Pulmonary Embolism Risk


A comprehensive overview of pulmonary embolism covering subjects as: treatment, symptoms, diagnostics, research, causes, pictures and images
Pulmonary Embolism Risk

Pulmonary embolism risk


     The presence of a thrombus in a deep vein in the legs and the existence of a previous episode of pulmonary embolism are the most important risk factors for pulmonary embolism.

     Pulmonary embolism risk factors for development of thrombus (blood clot) are venous stasis (slow blood flow), abnormal thrombogenesis and trauma of the vessel walls. The pulmonary embolism risks are:

  • Venous stasis
  •      Thrombi grow especially when blood flow is not normal. Decreased blood circulation rate may be due to:

    • Prolonged bed rest: after operations, injuries or serious diseases
    • Stay in the chair for a long time, as in the case of long trips by plane
    • Leg paralysis because the legs can not be moved without help.
  • Abnormal thrombogenesis
  •      Some people show a condition in which blood coagulates too fast or too easy. These people are prone to develop large thrombi which break and travel to the lungs. Conditions that may increase thrombus formation are:

    • Hereditary factors (inherited) that some people inherit a tendency to hypercoagulability, which can lead to pulmonary embolism
    • Cancer
    • Heart failure
    • Severe burns
    • Severe infections
    • Use oral contraceptives or other drugs that contain estrogen or estrogen-like hormones (similar to the structure and function of estrogen)
    • Smoking.
    • Trauma to the walls of blood vessels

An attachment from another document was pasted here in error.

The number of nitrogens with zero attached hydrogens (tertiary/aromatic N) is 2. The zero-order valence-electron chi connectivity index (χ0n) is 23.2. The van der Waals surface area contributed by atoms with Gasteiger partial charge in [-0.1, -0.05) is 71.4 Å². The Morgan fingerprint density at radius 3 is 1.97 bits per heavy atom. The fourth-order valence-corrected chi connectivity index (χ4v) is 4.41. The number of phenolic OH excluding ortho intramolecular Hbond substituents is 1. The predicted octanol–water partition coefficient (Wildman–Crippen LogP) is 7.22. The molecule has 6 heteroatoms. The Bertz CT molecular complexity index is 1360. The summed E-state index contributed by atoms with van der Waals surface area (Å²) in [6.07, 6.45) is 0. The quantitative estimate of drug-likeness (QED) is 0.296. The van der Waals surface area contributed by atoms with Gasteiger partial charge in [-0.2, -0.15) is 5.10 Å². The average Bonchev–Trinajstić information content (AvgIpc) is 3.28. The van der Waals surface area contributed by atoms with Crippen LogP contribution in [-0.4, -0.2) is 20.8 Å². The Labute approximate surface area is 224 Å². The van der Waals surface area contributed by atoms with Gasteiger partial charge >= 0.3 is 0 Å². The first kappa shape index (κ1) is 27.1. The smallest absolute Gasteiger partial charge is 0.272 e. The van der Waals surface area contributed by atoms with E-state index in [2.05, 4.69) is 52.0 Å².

•      The blood coagulates in the arteries or in the veins probably after they were injured. Vein damage can be caused by:

      • Major surgery to the legs, abdomen or pelvis
      • Introduction of a central venous catheter (placing a tube into a large vein).


         Other risk factors include:

    • Pregnancy: risk of developing thrombi in a woman is increased during pregnancy and immediately after birth
    • Age: along with age increases the probability of developing thrombi (especially over 70 years)
    • Weight: overweight people have higher risk of developing thrombi
    • Failure of anticoagulant treatment prescribed by a doctor.

         In order for the thrombus to form, some conditions are needed, united as the Virchow's triad:

    • Blood vessel wall damage
    • Slowing of blood flow speeds
    • Hypercoagulability state

         There are diseases that meet one of these conditions, so they can cause / precipitate a pulmonary embolism, considered risk factors:

    • Genetic Diseases: Leyden factor 5 deficiency, antithrombin 3, protein C, S, antiphospholipid syndrome, others (such substances are involved in preventing thrombus formation or their decomposition)
    • Hip surgery, small pool, knees, abdomen
    • Multiple traumatisms
    • Femoral neck fracture
    • Prolonged restraint in medical services by neurological surgery, pneumonia, heart failure, myocardial infarction, hemiplegic
    • Chronic obstructive pulmonary disease, hematological diseases
    • Contraceptive or hormone therapy, pregnancy, birth
    • Long journeys by plane
    • Smoking
    • Cancer
    • Obesity, hypertension, diabetes
    • Old age

         Complications of pulmonary embolism may include:

    • Sudden death
    • Shock
    • Cardiac arrhythmia (irregular heartbeat)
    • Pulmonary infarction
    • Pleurisy (accumulation of fluids between the two foil the pleura)
    • Paradoxical embolism
    • Stroke
    • Myocardial infarction

         An aggressive stance will be taken into account when a pulmonary embolism is considered life-threatening for the patient. Death by pulmonary embolism usually occurs within 30 minutes of symptoms.


    Important notes about pulmonary embolism


         Pulmonary embolism is given by a thrombus (most commonly), air, fat, pieces of plaque buildup, fluid. It is a disease with high mortality level. Oral anticoagulant therapy has as side effects bleeding, so present yourself to the doctor when you notice blood in the urine, a new heavy vaginal bleeding, red or dark stool, bleeding from the nose that does not stop, various frequent bruises. In people with chronic pulmonary embolism oral treatment is necessary for the entire life. Inferior vena cava filter is indicated only if there is a high risk of death by pulmonary embolism or when the anticoagulant treatment is not able to be taken due to the bleeding that can occur.